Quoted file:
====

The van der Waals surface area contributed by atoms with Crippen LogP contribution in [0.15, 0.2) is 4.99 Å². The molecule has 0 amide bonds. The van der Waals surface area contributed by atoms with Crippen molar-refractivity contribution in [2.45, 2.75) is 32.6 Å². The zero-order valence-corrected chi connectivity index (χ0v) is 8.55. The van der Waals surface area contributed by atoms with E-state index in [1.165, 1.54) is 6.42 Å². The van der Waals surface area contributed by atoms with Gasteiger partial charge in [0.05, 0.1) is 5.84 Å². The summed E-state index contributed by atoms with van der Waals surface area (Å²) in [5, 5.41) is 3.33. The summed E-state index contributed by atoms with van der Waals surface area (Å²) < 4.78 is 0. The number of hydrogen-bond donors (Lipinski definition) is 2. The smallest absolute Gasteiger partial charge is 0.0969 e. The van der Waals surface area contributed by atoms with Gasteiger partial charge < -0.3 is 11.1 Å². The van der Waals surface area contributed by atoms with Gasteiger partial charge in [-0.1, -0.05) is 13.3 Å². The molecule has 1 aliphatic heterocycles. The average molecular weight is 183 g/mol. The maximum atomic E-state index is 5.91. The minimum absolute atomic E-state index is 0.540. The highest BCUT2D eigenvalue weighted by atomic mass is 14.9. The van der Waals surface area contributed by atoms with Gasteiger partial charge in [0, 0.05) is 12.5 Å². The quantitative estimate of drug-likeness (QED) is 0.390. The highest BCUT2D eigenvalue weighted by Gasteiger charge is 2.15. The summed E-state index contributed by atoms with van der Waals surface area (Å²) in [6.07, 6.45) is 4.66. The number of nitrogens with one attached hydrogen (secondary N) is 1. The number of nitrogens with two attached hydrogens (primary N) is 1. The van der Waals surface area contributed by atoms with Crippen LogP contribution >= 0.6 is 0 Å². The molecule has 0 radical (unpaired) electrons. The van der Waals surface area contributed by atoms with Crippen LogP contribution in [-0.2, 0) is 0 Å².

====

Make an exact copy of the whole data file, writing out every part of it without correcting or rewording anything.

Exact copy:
The van der Waals surface area contributed by atoms with Crippen LogP contribution in [0.15, 0.2) is 4.99 Å². The molecule has 0 amide bonds. The van der Waals surface area contributed by atoms with Crippen molar-refractivity contribution in [2.45, 2.75) is 32.6 Å². The zero-order valence-corrected chi connectivity index (χ0v) is 8.55. The van der Waals surface area contributed by atoms with E-state index in [1.165, 1.54) is 6.42 Å². The van der Waals surface area contributed by atoms with Gasteiger partial charge in [0.05, 0.1) is 5.84 Å². The summed E-state index contributed by atoms with van der Waals surface area (Å²) in [5, 5.41) is 3.33. The summed E-state index contributed by atoms with van der Waals surface area (Å²) < 4.78 is 0. The number of hydrogen-bond donors (Lipinski definition) is 2. The smallest absolute Gasteiger partial charge is 0.0969 e. The van der Waals surface area contributed by atoms with Gasteiger partial charge < -0.3 is 11.1 Å². The van der Waals surface area contributed by atoms with Gasteiger partial charge in [-0.1, -0.05) is 13.3 Å². The molecule has 1 aliphatic heterocycles. The average molecular weight is 183 g/mol. The maximum atomic E-state index is 5.91. The minimum absolute atomic E-state index is 0.540. The highest BCUT2D eigenvalue weighted by atomic mass is 14.9. The van der Waals surface area contributed by atoms with Gasteiger partial charge in [0, 0.05) is 12.5 Å². The quantitative estimate of drug-likeness (QED) is 0.390. The highest BCUT2D eigenvalue weighted by Gasteiger charge is 2.15. The summed E-state index contributed by atoms with van der Waals surface area (Å²) in [6.07, 6.45) is 4.66. The number of nitrogens with one attached hydrogen (secondary N) is 1. The number of nitrogens with two attached hydrogens (primary N) is 1. The van der Waals surface area contributed by atoms with Crippen LogP contribution >= 0.6 is 0 Å². The molecule has 0 radical (unpaired) electrons. The van der Waals surface area contributed by atoms with Crippen LogP contribution in [-0.2, 0) is 0 Å².